Leather reminds us of the sacrifice we make in our marriages. Its fragility in the formation, yet its strength and durability as a result, is a perfect symbol of our marriage.

Before we even met, we made sure we lived a quality life instead of waiting until marriage for our lives to finally begin. When preparing for marriage and starting our marriage, we cleaned up our marriage by going to pre-marital counseling, joining a couples Bible study, and practicing open communication with one another. The seasons of hardship and the dry seasons we’ve endured so far have only made us stronger.

With the symbol of leather in mind, we can adhere to these resolutions:

  • We remember the faithfulness of God and will make memories to remind ourselves of His presence in our marriage and beyond.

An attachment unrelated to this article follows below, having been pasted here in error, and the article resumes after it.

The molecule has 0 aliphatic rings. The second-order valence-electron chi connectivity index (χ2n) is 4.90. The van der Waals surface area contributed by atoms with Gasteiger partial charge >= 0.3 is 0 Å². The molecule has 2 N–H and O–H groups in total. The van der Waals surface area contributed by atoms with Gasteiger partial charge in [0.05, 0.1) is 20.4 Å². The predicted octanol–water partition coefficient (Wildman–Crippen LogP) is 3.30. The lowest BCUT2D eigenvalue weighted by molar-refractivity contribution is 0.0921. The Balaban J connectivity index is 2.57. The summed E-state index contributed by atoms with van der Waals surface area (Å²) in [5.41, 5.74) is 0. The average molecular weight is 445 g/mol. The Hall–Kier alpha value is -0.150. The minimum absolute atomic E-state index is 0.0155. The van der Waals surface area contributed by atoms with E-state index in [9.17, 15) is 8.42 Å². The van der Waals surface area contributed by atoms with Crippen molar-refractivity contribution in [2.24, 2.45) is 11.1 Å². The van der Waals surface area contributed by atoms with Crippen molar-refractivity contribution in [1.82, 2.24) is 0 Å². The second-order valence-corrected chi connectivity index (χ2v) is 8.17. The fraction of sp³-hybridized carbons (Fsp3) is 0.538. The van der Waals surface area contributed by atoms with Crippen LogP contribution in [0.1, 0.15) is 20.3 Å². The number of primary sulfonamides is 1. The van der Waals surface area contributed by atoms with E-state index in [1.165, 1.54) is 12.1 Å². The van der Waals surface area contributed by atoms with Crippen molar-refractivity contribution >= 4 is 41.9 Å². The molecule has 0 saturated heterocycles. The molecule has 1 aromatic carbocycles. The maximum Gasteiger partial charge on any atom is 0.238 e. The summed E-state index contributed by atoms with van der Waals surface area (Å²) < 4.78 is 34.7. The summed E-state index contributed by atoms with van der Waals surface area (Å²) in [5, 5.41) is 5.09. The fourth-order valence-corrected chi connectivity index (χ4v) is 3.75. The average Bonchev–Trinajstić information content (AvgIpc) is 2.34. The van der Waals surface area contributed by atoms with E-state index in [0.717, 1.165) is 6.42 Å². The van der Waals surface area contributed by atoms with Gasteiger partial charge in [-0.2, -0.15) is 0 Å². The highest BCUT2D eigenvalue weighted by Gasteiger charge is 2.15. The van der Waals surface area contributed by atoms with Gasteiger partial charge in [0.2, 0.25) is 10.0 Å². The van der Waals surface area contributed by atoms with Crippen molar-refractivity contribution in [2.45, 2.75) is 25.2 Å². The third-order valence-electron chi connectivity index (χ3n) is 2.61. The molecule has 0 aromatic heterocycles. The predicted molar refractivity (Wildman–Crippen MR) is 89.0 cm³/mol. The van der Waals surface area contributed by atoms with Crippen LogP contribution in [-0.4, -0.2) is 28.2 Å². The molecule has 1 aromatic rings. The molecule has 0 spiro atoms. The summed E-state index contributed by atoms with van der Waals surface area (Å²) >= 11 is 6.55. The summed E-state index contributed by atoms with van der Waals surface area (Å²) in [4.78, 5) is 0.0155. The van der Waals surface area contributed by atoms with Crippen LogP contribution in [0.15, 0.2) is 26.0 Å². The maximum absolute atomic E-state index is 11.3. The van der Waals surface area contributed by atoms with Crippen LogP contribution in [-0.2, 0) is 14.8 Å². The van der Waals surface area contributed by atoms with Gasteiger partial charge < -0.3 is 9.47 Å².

• The love we share protects us from whatever storms we will face in the future.
  • We recognize the sensitivity of this beautiful gift, but we trust God’s process for our lives together.

From the very beginning, our marriage has been an adventure. I’m thankful that we’ve been through so much so early on in our marriage. Now, whatever we face, we are together with our eyes fixed on God.

Gifts for Our Third Anniversary

So, what did I gift my husband for our third anniversary? I was creative and bought him a different type of leather: beef jerky! He had never tried it before, so it was fun to experience our first impressions of beef jerky together.

Lenny bought me a beautiful leather journal. The journal part is replaceable, so even when I finish the journal, I can still use the leather cover for my future journals. Now, I can write down all that God is doing in our lives to remind us of His faithfulness over the years.

You could give your spouse a leather gift, such as a leather-bound book or an autographed baseball. Whatever you give, may your gift remind you both of the strength of your marriage and all that you have accomplished so far.